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Brule River State Forest grows

State ownership in and near the Brule River State Forest is growing by nearly 6,000 acres under a land purchase being announced today. Wisconsin Gov. Jim Doyle was to be at the forest's headquarters this afternoon to announce that the state is bu...

State ownership in and near the Brule River State Forest is growing by nearly 6,000 acres under a land purchase being announced today.

Wisconsin Gov. Jim Doyle was to be at the forest's headquarters this afternoon to announce that the state is buying 5,889 acres for the forest and a 40-acre easement for the North County Trail west of the forest.

The land was bought from Wausau Paper Mills in December 2006 by the non-profit Conservation Fund of Arlington, Va., then resold to the state for $6.1 million.

The land deal is the largest of several being announced today that would preserve more than 10,000 acres across the state. The Natural Resources Board is due to consider the acquisitions, at a cost of $15 million, at its meeting in Oconomowoc today. If approved, they will go back to Doyle for his signature.

Nearly $13 million of the money would come from the Knowles-Nelson stewardship fund, which sets aside land for public use. Since 1989, stewardship funds have helped protect more than 475,000 acres across the state.

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"I think that the range of the projects here shows the amazing reach of the stewardship fund and how it affects people across the state," Doyle told the Milwaukee Journal Sentinel in an interview Tuesday.

"A healthy environment means a healthy economy and healthy place to live, work" and play, Wisconsin Department of Natural Resources Secretary Scott Hassett said in a news release announcing the Brule deal. "The future of our state is closely linked to our natural resources -- and I'm pleased that, today, that future is looking even brighter with the protection of these great natural areas."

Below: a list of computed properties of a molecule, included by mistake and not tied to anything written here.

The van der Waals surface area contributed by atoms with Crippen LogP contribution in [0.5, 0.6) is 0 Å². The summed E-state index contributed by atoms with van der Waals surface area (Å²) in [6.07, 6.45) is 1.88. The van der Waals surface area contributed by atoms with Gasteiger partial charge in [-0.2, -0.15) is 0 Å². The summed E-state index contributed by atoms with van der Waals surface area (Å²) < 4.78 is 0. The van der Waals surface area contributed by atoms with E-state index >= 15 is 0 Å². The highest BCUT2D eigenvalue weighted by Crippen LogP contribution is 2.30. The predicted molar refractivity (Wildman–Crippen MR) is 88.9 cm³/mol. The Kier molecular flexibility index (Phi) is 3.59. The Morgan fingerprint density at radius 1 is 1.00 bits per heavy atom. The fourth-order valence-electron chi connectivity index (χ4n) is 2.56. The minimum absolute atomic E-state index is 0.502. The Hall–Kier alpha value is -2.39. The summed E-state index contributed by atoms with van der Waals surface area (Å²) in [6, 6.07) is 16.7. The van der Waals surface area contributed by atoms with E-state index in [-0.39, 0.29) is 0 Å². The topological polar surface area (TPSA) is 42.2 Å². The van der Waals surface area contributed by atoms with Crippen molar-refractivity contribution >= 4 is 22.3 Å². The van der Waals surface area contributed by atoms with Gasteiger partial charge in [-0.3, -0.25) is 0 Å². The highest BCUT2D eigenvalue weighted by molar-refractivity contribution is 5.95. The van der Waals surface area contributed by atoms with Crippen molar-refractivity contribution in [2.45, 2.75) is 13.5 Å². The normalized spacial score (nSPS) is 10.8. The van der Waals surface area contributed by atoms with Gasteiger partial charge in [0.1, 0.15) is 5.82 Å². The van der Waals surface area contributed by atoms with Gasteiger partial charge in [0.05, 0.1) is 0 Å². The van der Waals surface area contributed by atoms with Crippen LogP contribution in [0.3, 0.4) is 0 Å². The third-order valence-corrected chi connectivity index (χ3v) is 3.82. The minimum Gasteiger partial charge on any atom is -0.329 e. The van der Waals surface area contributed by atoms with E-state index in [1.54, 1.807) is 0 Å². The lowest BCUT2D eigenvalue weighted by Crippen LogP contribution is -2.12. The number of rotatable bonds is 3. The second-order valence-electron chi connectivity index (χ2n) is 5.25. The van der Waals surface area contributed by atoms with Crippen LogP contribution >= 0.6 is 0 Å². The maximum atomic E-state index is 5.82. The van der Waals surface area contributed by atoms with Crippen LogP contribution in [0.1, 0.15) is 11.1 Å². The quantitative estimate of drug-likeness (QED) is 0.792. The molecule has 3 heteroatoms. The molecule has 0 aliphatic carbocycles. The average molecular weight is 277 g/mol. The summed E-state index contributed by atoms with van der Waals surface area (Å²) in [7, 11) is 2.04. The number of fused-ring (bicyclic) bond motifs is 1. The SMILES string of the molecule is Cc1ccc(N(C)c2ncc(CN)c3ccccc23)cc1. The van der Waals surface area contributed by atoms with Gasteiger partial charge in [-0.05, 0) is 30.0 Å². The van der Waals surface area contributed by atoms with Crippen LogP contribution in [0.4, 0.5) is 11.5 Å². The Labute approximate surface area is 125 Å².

Tom Duffus, The Conservation Fund's Wisconsin director, said that the group applauds the leadership of the state and the willingness of Wausau Paper to undertake the project.

"We're pleased to have played a role in preserving this working forestland and helping the state of Wisconsin to expand the Brule River State Forest," Wausau Paper president and CEO Thomas J. Howatt said.

Other planned purchases include:

  • 2,804 acres for the Mead Wildlife Area for $5.4 million from Consolidated Water Power Co., a unit of Stora Enso North America, a paper manufacturer. The parcels in Marathon and Portage counties are east of the existing 30,000-acre property.
  • 974 acres from the Wilderness Conservation Club for $2.8 million, to be added to the state's existing Lower Wolf River Bottomlands Area, in northwest Outagamie County. The funds are to come from a natural resources damage assessment program funded by paper mills after they polluted the Fox River and Green Bay with polychlorinated biphenyls, which were used to make carbonless paper.
  • 351 acres in southwest Rock County to expand the Avon Bottoms Wildlife Area. The land had been farmed but has been restored to its natural state of prairies, sedge meadows and wetlands and is seen as helping to improve water quality for the Sugar River. The Natural Heritage Land Trust of Madison is giving the land to the state, having obtained it with a $227,000 stewardship grant and $633,000 in federal funds.
  • 160 acres to expand the C.D. Besadny Fish and Wildlife Area in Kewaunee County, which currently has 300 acres in state ownership. The state is buying the land from Lynne and Sharon Busch of Algoma for $480,000.
  • 47 acres for the Big Muskego Lake Wildlife Area for $445,000, with the City of Muskego donating $111,250 for land that includes 1,200 feet of shoreline on Big Muskego Lake in Waukesha County. Owner Richard Leonard, former editor of The Milwaukee Journal, said he and his wife did not want to see the land subdivided for residential use.
  • The state also plans on providing a $257,000 stewardship grant to the Mississippi Valley Conservancy to support the purchase of 452 acres for the La Crosse Blufflands Protection Program above the Mississippi River.

The Associated Press contributed to this report.

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